The US president’s Iran action means that Vladimir Putin could make up with the soaring price of oil – the real backbone of the Russian economy and his hold on power – for what he lost from the sanctions.
Donald Trump’s decision to withdraw from the Iran nuclear accord has brought a bonus for the Kremlin. The US president’s Iran action means that Vladimir Putin could make up with the soaring price of oil – the real backbone of the Russian economy and his hold on power – for what he lost from the sanctions.
True, Putin hasn’t (yet) gotten rid of the sanctions levied by Congress on Russia and reluctantly implemented by Trump. But the Russian president must be reveling in the fact that his US counterpart has caused just the sort of havoc in the United States and splits across the Western alliance that Putin wanted.
Let’s tote it up. Trump has withdrawn the United States from the Trans-Pacific Partnership trade pact, effectively empowering China; has been the only nation to pull out of both the Paris climate accord and the Iran nuclear deal; and has threatened Washington’s closest allies with a series of debilitating tariffs. And then there’s all the chaos that the investigation into Russian election meddling has managed to produce in the United States, while at the same time allowing Kremlin specialists to hone their chops on tactics that can be applied elsewhere around the world.
But the real, most tangible and most immediate impact is in the numbers – specifically the windfall Russia has reaped as an offset against the sanctions levied against it. The backbone of the national economy is oil and the foundation for Putin’s hold on power is its price. One year ago, the price of Brent crude was fluctuating between $46 and $51 per barrel. By Tuesday it had soared to $78, roughly a 60 per cent increase that took place at the same time the United States was tightening its sanctions on the Russian economy.
About $10 of the price increase in crude oil has come in the last two months, when the oil markets began pricing in the premium that would likely accrue after the United States’ withdrawal from the Iran nuclear treaty and the resulting sanctions on doing business with Iran.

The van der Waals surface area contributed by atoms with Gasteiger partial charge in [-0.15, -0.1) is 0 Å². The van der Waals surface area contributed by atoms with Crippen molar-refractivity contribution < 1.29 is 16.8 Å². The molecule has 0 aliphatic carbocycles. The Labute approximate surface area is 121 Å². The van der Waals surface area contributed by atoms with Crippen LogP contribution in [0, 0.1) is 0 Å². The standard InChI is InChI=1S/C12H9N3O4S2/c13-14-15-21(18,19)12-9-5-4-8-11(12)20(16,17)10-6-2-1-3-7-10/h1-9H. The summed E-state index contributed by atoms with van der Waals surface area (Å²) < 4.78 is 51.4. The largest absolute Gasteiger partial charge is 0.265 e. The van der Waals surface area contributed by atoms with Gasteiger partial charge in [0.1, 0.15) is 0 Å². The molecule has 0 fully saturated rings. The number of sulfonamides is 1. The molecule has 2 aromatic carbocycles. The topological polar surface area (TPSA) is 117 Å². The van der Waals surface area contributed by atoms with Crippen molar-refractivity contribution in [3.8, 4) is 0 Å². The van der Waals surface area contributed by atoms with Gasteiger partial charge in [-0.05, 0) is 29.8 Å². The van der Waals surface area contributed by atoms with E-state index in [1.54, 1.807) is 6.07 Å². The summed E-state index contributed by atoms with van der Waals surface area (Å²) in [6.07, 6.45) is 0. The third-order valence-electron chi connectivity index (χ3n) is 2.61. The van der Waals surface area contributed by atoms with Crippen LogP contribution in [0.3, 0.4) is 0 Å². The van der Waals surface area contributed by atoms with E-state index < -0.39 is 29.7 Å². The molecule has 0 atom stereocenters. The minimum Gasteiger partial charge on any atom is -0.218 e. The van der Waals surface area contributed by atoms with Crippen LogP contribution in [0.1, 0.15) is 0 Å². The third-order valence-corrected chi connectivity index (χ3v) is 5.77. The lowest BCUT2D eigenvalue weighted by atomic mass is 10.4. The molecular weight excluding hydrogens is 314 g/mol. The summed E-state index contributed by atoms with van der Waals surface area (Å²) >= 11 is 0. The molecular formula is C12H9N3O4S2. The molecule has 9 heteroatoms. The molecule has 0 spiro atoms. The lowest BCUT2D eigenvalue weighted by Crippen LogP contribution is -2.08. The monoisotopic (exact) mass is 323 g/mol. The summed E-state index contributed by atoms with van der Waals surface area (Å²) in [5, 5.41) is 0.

With Russia producing nearly 11 million barrels per day of oil, that means an additional $110 million per day or $40 billion a year in additional revenue.
There’s no doubt the sanctions have had some incremental costs to the Russian economy, or certainly to a handful of oligarchs. April was not a good month for Russian stocks, the main index crashing some 11.4 per cent in one day, and the nation’s 50 wealthiest oligarchs losing a combined $12 billion, according to Forbes. That was, of course, on paper since few seemed to be cashing in their shares. Indeed, investors in Russian stocks were handsomely rewarded for their patience in the past month, with the RTS stock index surging from 1,085 on April 16 to 1,194 on May 11, a more than 10 per cent rise.
At the same time, Putin has begun hedging his bets, diversifying his markets for Russia’s crude oil exports. In January, a second oil pipeline to China was opened, potentially doubling China’s imports to 30 million tons through the two countries’ linked pipeline systems.
It is admittedly difficult to determine the precise impact of US sanctions in any macro sense on the Russian economy. But several of the large, effectively multi-national, publicly-traded firms appear to have thrived, improving their balance sheets – particularly the nation’s three biggest banks (Sberbank, VTB and Gazprombank); and three in the oil and gas space (Rosneft, Novatek and Transneft). The three oil and gas companies have substantially reduced their indebtedness, while the three big banks have become ever less dependent on external financing.